American LNG producers will profit from the US$ 5.25 billion expansion of the Panama Canal, as the distance to ship US liquefied natural gas from the Gulf Coast to Asia will decrease by 9000 miles. The expansion will allow larger ships carrying LNG to make use of the canal en-route to Asia. Currently, only 21 of the existing global fleet of 370 LNG tankers can fit through the Panama Canal and none actually use it, Commissioner William P. Doyle of the Federal Maritime Commission noted in a keynote address to the Eno Center for Transportation's Forum on the Panama Canal on 19 September.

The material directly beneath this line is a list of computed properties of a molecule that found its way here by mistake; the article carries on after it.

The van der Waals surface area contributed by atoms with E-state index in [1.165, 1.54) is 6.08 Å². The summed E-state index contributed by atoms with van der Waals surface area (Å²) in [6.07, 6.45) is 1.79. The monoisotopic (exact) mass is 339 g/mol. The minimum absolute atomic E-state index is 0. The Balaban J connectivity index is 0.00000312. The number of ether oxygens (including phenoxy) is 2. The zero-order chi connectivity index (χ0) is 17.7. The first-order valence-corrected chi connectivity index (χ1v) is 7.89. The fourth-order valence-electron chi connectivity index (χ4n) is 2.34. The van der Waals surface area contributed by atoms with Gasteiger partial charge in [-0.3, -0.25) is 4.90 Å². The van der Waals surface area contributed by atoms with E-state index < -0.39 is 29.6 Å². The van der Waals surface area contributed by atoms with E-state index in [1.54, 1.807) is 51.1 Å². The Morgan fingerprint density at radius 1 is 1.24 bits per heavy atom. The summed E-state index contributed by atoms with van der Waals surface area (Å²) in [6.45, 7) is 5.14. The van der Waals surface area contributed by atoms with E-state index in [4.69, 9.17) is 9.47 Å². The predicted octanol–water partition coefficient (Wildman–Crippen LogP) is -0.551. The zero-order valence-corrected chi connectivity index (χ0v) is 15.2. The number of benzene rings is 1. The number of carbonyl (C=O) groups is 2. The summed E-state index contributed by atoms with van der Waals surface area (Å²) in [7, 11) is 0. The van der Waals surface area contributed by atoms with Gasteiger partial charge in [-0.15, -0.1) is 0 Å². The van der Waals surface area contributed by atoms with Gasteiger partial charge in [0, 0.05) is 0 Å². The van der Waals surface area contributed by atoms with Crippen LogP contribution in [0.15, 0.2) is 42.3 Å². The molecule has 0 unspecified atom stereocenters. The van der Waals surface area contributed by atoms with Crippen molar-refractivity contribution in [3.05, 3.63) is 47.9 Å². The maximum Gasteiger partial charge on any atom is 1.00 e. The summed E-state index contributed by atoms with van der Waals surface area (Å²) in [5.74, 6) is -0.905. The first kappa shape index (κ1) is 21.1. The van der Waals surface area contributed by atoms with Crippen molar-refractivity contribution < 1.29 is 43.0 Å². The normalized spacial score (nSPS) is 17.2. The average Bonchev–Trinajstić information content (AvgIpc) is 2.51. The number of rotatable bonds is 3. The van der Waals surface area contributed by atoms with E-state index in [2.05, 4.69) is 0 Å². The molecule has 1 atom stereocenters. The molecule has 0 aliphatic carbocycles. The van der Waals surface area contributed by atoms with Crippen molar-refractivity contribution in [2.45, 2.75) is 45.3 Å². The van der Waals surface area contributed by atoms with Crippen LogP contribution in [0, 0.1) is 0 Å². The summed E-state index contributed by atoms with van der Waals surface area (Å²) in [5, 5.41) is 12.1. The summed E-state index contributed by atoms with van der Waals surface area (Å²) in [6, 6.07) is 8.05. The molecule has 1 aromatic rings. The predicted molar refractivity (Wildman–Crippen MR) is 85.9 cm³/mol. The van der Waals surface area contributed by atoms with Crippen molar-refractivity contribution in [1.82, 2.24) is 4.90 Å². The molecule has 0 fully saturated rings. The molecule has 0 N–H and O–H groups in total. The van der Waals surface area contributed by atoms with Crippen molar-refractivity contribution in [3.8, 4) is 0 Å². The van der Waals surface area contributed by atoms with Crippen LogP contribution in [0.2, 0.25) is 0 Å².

The expansion will enable US LNG producers to compete with Australia, Russia, East Africa and the Middle East as a natural gas supplier for Asian markets. With the development set to be complete by the end of 2015 - in time for the first scheduled exports from Sabine Pass on the border between Texas and Louisiana - more than 80% of LNG tankers will be able to make the passage through the Canal. The development of US natural gas resources, together with the expansion of the Canal, will have a “transformative impact on the US energy and transportation landscape”, Doyle noted. A study commissioned in 2011 by the Texas Department of Transportation projected that the Panama Canal expansion will enable Texas to export an additional 15 million t of cargo to lucrative new Asian markets.
Edited from various sources by Katie Woodward
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